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A statewide grand jury will be impaneled to hear the corruption case involving S.C. Speaker of the House Bobby Harrell – arguably the most powerful elected official in the legislatively dominated Palmetto State.

According to a statement released this week from S.C. Attorney General Alan Wilson’s office, “in response to various inquiries to this Office regarding the status of the Speaker Bobby Harrell matter, this is to advise that it is being referred to the State Grand Jury.”

“No further comment will be forthcoming from this office due to State Grand Jury secrecy requirements,” the statement added.

Wow … that’s a shocker.

Sources familiar with the case previously told FITS they expected Wilson to send the case to the S.C. House Ethics Committee, where it would have almost certainly been whitewashed in the same manner as the 2012 ethics case against S.C. Gov. Nikki Haley.  We weren’t the only ones to hear that – as several of Harrell’s strongest supporters received the same scoop.

Looks like everybody missed this call …

Wilson’s referral is especially ballsy given his history with Harrell – although it remains to be seen whether he referred the case because he has the goods on the Speaker or because he is looking for a venue to wash his hands of the matter.

“It’s a way out for him,” one source said, referring to the grand jury as a way for Wilson “not to make a decision.”

Most others disagreed.

“I don’t know of any Attorney General who sends a case to the grand jury who isn’t 100 percent certain of the outcome,” one source familiar with the process told FITS.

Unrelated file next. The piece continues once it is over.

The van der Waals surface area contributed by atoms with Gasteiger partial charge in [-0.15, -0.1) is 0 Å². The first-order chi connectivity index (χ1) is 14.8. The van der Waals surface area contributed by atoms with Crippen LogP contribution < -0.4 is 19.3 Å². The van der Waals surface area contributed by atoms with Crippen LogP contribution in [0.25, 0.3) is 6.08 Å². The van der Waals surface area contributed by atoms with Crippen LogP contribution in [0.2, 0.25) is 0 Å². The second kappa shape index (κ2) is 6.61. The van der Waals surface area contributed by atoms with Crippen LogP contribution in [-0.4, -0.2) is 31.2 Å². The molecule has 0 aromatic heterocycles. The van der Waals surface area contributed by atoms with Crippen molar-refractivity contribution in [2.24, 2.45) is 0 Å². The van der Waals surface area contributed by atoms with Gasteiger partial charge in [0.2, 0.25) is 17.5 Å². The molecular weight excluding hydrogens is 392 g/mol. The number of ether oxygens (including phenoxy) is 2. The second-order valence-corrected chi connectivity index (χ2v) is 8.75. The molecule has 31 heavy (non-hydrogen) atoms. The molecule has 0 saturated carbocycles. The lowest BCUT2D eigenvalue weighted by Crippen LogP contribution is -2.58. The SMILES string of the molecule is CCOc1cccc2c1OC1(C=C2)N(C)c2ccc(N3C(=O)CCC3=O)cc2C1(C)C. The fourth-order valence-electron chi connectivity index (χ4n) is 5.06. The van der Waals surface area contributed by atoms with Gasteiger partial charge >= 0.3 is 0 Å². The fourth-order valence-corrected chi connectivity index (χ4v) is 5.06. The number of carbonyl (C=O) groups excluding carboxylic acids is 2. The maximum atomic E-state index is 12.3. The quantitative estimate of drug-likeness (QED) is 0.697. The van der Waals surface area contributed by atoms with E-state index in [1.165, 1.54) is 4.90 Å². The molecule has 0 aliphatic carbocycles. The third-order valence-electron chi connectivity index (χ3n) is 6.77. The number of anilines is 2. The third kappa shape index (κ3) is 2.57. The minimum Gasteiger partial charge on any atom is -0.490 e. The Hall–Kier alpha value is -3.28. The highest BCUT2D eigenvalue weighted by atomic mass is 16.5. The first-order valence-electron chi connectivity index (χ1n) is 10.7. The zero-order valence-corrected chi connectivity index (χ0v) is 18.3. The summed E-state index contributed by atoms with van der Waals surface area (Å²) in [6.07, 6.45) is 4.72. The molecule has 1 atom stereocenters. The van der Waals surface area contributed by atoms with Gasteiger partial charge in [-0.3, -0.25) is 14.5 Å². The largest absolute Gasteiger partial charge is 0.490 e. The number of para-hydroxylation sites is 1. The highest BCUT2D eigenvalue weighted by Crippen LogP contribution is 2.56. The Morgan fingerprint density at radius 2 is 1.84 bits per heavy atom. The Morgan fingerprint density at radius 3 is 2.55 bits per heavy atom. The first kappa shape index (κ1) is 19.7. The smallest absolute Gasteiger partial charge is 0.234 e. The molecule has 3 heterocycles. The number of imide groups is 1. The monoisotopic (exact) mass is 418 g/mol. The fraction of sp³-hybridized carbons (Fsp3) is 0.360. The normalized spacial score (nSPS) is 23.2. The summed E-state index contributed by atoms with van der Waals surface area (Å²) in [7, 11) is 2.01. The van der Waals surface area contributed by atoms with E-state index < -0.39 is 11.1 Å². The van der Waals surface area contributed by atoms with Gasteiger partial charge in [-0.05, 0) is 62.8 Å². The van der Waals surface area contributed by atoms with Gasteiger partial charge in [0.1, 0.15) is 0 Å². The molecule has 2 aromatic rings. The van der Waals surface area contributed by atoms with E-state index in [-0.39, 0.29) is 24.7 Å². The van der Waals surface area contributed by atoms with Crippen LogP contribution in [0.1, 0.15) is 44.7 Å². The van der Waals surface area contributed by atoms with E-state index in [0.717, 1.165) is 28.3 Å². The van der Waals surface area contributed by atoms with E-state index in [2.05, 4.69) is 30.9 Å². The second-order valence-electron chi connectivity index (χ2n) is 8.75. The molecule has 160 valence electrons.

The timing of Wilson’s announcement couldn’t be worse for Harrell, either.  Not only does it come less than twenty-four hours before the start of the 2014 legislative session, but Harrell’s political action committee – which is at the heart of the investigation – has a fundraising reception scheduled for next week.

Harrell is in hot water for a variety of abuses.  For starters he reimbursed himself more than $325,000 from his campaign account for dubious flight-related expenses (Harrell is a pilot). In fact he has effectively admitted his guilt by returning $23,000 of these reimbursements – although a proper accounting of his flight-related costs would require him to reimburse tens of thousands more.

Harrell also stands accused of applying improper pressure on the S.C. Pharmacy Board and the S.C. Department of Labor, Licensing and Regulation (SCLLR) on behalf of his pharmaceutical business – using his official letterhead, no less.

Oh, and his political action committee is also under scrutiny for allegedly misappropriating and misreporting funds – including an effort to force taxpayers to pay hundreds of millions of dollars on an unnecessary transportation project.

Of course Harrell’s abuses pale in comparison to those of Haley – who was caught red-handed illegally lobbying government officials on behalf of her employer (among other offenses).

This website has already called on Harrell to step down – not only because of the allegations against him, but because of how he chose to respond to them. First he lied and refused to release his records. Then he assassinated the character of one of the reporters investigating him – strong-arming her newspaper into backing down by allegedly threatening to withhold an annual $12 million bribe given by the S.C. General Assembly to the newspaper industry.

Harrell is the second high-ranking South Carolina elected official Wilson has sent before a grand jury.

In February 2012, S.C. Lt. Gov. Ken Ard (RINO-Pamplico) resigned his office shortly before pleading guilty to an elaborate cash-for-contributions campaign finance scam (first exposed by FITS).

UPDATE: Speaker Harrell has just issued a response to Wilson’s decision.

UPDATE II: Drama …

UPDATE III: Our sources at the S.C. Attorney General’s office and the S.C. State Law Enforcement Division (SLED) tell FITS they stand by their earlier assessments that Harrell will be exonerated.

UPDATE IV: What do you think? Vote in our poll …

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